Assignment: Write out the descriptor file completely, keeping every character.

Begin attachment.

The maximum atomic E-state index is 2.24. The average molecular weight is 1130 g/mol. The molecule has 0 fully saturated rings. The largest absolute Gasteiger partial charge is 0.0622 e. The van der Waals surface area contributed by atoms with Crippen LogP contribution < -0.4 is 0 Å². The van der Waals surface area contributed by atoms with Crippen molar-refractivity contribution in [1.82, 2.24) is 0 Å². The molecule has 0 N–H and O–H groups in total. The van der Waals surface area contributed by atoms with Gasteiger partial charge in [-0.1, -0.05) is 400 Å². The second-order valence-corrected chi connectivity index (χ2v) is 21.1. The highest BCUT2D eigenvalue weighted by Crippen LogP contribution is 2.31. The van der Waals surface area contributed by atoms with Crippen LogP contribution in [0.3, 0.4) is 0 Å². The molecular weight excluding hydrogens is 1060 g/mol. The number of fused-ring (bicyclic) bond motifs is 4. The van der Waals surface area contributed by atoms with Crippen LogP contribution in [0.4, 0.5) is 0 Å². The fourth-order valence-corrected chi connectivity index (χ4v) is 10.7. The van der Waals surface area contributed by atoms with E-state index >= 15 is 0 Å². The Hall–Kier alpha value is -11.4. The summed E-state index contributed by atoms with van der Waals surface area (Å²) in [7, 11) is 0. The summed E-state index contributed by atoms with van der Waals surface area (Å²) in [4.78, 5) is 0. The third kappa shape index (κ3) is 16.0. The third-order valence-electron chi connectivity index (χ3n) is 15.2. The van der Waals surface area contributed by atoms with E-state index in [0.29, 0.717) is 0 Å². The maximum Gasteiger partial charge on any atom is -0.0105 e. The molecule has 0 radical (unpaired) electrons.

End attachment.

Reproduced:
The maximum atomic E-state index is 2.24. The average molecular weight is 1130 g/mol. The molecule has 0 fully saturated rings. The largest absolute Gasteiger partial charge is 0.0622 e. The van der Waals surface area contributed by atoms with Crippen LogP contribution < -0.4 is 0 Å². The van der Waals surface area contributed by atoms with Crippen molar-refractivity contribution in [1.82, 2.24) is 0 Å². The molecule has 0 N–H and O–H groups in total. The van der Waals surface area contributed by atoms with Gasteiger partial charge in [-0.1, -0.05) is 400 Å². The second-order valence-corrected chi connectivity index (χ2v) is 21.1. The highest BCUT2D eigenvalue weighted by Crippen LogP contribution is 2.31. The van der Waals surface area contributed by atoms with Crippen LogP contribution in [0.3, 0.4) is 0 Å². The molecular weight excluding hydrogens is 1060 g/mol. The number of fused-ring (bicyclic) bond motifs is 4. The van der Waals surface area contributed by atoms with Crippen LogP contribution in [0.4, 0.5) is 0 Å². The fourth-order valence-corrected chi connectivity index (χ4v) is 10.7. The van der Waals surface area contributed by atoms with E-state index >= 15 is 0 Å². The Hall–Kier alpha value is -11.4. The summed E-state index contributed by atoms with van der Waals surface area (Å²) in [7, 11) is 0. The summed E-state index contributed by atoms with van der Waals surface area (Å²) in [4.78, 5) is 0. The third kappa shape index (κ3) is 16.0. The third-order valence-electron chi connectivity index (χ3n) is 15.2. The van der Waals surface area contributed by atoms with E-state index in [0.29, 0.717) is 0 Å². The maximum Gasteiger partial charge on any atom is -0.0105 e. The molecule has 0 radical (unpaired) electrons.